Cody Rhodes Opens Up About WWE Hall Of Fame, 2024 Class

Given the vitriol that existed between now-Undisputed WWE Champion Cody Rhodes and then-champ Roman Reigns ahead of their clash(es) at WrestleMania 40, some may have thought that Rhodes, in or out of storyline, might not have been in the mood to hear praise for his father from Reigns' special counsel, Paul Heyman, during his Hall of Fame speech. But, given the connection the two share in the legendary Dusty Rhodes, Cody was more than happy to see Heyman recognize Dusty, and genuinely appreciative of his inclusion.

Speaking with "Sports Illustrated", Rhodes was asked what was going through his head when "The Wiseman" turned the podium around to face him before making mention of his father and how important he was to Heyman. "I was amped watching everybody," Rhodes said. "Particularly, Mr. Heyman." Interestingly, "The American Nightmare" spoke of an alternate reality where he and Heyman, perhaps, could have been aligned if a few things had shaken out differently for one or both of them. "I think, in another lifetime, I probably would have made the best 'Paul Heyman Guy,'" Rhodes envisioned. "I probably could have been his absolute ace, but it just didn't work out that way. It worked out that I was the adversary for his number one guy of all time, and that being Roman Reigns."

Rhodes went on to compare the hypothetical alliance with Heyman to another connection he had previously in AEW, alongside another legendary figure in the industry. "Even with the questionable decisions that Mr. Heyman makes," he explained, "there's part of me that says, 'That might have been fun,'" later adding, "You know, I had that same enjoyment when I had Arn Anderson with me. Just to have someone [who has been] here before."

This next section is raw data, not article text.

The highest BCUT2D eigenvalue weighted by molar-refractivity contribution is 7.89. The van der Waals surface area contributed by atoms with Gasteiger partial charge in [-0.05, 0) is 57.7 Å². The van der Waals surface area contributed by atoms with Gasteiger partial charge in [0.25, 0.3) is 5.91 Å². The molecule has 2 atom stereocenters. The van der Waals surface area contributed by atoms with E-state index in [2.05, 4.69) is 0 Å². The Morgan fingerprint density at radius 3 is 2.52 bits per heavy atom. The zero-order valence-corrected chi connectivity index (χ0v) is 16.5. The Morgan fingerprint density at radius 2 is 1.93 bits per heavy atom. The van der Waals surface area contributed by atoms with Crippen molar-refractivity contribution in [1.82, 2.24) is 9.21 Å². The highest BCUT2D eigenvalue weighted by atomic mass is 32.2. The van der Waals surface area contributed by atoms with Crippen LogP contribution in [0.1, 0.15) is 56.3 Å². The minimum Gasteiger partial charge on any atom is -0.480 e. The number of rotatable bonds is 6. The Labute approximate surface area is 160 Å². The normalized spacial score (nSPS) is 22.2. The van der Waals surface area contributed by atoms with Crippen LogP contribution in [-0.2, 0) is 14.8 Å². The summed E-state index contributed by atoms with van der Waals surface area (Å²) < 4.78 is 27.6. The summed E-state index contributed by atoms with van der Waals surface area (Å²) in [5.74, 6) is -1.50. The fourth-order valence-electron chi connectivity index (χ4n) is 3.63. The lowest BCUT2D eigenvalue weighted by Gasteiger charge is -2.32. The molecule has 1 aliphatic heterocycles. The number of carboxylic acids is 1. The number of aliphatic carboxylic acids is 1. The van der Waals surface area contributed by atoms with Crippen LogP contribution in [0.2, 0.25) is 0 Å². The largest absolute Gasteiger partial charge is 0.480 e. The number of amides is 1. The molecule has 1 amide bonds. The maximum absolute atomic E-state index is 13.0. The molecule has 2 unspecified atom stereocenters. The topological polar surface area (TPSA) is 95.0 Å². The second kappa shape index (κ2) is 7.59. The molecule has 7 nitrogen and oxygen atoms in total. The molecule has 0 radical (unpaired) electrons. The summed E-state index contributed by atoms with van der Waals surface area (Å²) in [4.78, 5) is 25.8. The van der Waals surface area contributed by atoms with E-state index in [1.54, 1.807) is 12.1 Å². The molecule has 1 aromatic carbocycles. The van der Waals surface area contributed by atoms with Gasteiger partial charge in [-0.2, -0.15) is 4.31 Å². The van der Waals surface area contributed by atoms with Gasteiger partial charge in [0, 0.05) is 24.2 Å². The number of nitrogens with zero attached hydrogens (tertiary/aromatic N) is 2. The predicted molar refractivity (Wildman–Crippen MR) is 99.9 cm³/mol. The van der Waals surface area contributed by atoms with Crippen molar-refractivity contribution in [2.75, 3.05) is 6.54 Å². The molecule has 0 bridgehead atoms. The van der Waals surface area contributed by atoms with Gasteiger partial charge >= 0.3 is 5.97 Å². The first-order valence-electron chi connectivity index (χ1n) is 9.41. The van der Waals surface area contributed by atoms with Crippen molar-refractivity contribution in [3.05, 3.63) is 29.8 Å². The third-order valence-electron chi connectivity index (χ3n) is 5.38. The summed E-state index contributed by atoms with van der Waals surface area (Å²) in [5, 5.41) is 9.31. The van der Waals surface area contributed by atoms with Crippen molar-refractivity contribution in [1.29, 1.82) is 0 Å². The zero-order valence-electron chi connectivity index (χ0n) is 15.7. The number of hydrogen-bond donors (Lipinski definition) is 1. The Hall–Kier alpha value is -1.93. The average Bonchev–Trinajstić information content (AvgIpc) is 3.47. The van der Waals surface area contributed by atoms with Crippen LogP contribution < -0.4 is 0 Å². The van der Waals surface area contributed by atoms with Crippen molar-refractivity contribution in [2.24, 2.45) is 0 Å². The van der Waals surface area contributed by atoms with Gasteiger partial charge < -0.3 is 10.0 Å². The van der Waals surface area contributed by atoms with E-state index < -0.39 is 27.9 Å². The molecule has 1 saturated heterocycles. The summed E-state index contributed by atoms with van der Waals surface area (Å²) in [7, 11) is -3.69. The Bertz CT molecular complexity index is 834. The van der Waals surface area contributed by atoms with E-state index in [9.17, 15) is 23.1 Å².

Dusty's inclusion was part of a celebration

Beyond the multiverse vision of a Rhodes-Heyman partnership, Rhodes expressed appreciation for Heyman's authentic adoration of his father. Though so many in wrestling looked up to Dusty, who to this day, has the respect of the industry across the board, there are only a few who truly knew him, according to Rhodes, and in that group stands Heyman, front and center.

"All of this was a conscious decision," he said of Heyman's mentioning Dusty, "because of what we were celebrating and how he looked [at] and revered my father. And he's one of the very few guys that when they talk about Dusty, I don't roll my eyes. I don't bang my head against the table because he did know him. He knows some things about him that I don't even know. And I was glad he was present in Mr. Heyman's speech, as wild a speech as it was." Other than Heyman, Rhodes singled out Bull Nakano from this year's Hall of Fame class as one of his favorite speeches, offering up that he knew "she worked on it for a great time."

And regarding the ceremony as a whole, he recognized its importance to many wrestlers and fans alike, who put it near the top of their list of WrestleMania weekend events in terms of things to get excited about. Rhodes also spoke of the presentation of the annual gathering, expressing a wish for it to somehow get back to being a standalone event. "Here I am trying to will something into existence," he joked. "I do wish we could move it back into the theaters and maybe not after 'SmackDown,'" Rhodes added, before being sure to note that he is not "in charge of anything."

If you use any of the quotes in this article, please credit Sports Illustrated and provide a h/t to Rllegends for the transcription.

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